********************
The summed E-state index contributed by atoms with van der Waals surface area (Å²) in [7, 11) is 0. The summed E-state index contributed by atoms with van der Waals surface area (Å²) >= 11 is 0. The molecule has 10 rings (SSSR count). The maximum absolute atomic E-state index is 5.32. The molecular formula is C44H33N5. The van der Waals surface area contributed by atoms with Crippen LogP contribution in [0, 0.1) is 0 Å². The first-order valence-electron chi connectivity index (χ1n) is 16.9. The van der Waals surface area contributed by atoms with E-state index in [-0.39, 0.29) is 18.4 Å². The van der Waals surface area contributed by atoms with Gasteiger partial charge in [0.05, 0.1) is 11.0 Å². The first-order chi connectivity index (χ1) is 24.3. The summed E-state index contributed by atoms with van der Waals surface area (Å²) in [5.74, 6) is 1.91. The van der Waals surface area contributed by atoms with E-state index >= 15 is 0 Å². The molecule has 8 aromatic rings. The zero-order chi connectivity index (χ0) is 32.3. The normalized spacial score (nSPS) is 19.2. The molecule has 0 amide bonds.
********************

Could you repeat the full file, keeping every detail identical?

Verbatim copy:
The summed E-state index contributed by atoms with van der Waals surface area (Å²) in [7, 11) is 0. The summed E-state index contributed by atoms with van der Waals surface area (Å²) >= 11 is 0. The molecule has 10 rings (SSSR count). The maximum absolute atomic E-state index is 5.32. The molecular formula is C44H33N5. The van der Waals surface area contributed by atoms with Crippen LogP contribution in [0, 0.1) is 0 Å². The first-order valence-electron chi connectivity index (χ1n) is 16.9. The van der Waals surface area contributed by atoms with E-state index in [-0.39, 0.29) is 18.4 Å². The van der Waals surface area contributed by atoms with Gasteiger partial charge in [0.05, 0.1) is 11.0 Å². The first-order chi connectivity index (χ1) is 24.3. The summed E-state index contributed by atoms with van der Waals surface area (Å²) in [5.74, 6) is 1.91. The van der Waals surface area contributed by atoms with E-state index >= 15 is 0 Å². The molecule has 8 aromatic rings. The zero-order chi connectivity index (χ0) is 32.3. The normalized spacial score (nSPS) is 19.2. The molecule has 0 amide bonds.